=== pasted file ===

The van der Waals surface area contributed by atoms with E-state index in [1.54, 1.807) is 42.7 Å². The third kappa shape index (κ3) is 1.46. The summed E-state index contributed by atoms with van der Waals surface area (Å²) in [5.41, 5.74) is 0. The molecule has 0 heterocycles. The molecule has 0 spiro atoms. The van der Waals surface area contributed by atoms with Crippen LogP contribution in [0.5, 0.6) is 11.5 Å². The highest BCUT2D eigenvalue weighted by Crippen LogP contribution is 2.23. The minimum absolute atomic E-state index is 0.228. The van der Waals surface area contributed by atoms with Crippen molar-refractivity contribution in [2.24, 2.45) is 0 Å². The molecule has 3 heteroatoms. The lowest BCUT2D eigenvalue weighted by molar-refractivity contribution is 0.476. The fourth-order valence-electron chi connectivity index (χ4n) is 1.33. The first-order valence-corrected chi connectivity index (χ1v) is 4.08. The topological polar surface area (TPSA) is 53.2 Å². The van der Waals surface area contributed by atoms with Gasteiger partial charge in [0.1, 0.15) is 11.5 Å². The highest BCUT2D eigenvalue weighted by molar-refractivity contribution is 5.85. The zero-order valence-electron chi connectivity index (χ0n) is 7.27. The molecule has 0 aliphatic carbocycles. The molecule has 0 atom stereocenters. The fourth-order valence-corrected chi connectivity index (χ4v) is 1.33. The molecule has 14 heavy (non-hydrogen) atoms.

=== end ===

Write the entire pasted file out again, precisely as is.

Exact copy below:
The van der Waals surface area contributed by atoms with E-state index in [1.54, 1.807) is 42.7 Å². The third kappa shape index (κ3) is 1.46. The summed E-state index contributed by atoms with van der Waals surface area (Å²) in [5.41, 5.74) is 0. The molecule has 0 heterocycles. The molecule has 0 spiro atoms. The van der Waals surface area contributed by atoms with Crippen LogP contribution in [0.5, 0.6) is 11.5 Å². The highest BCUT2D eigenvalue weighted by Crippen LogP contribution is 2.23. The minimum absolute atomic E-state index is 0.228. The van der Waals surface area contributed by atoms with Crippen molar-refractivity contribution in [2.24, 2.45) is 0 Å². The molecule has 3 heteroatoms. The lowest BCUT2D eigenvalue weighted by molar-refractivity contribution is 0.476. The fourth-order valence-electron chi connectivity index (χ4n) is 1.33. The first-order valence-corrected chi connectivity index (χ1v) is 4.08. The topological polar surface area (TPSA) is 53.2 Å². The van der Waals surface area contributed by atoms with Gasteiger partial charge in [0.1, 0.15) is 11.5 Å². The highest BCUT2D eigenvalue weighted by molar-refractivity contribution is 5.85. The zero-order valence-electron chi connectivity index (χ0n) is 7.27. The molecule has 0 aliphatic carbocycles. The molecule has 0 atom stereocenters. The fourth-order valence-corrected chi connectivity index (χ4v) is 1.33. The molecule has 14 heavy (non-hydrogen) atoms.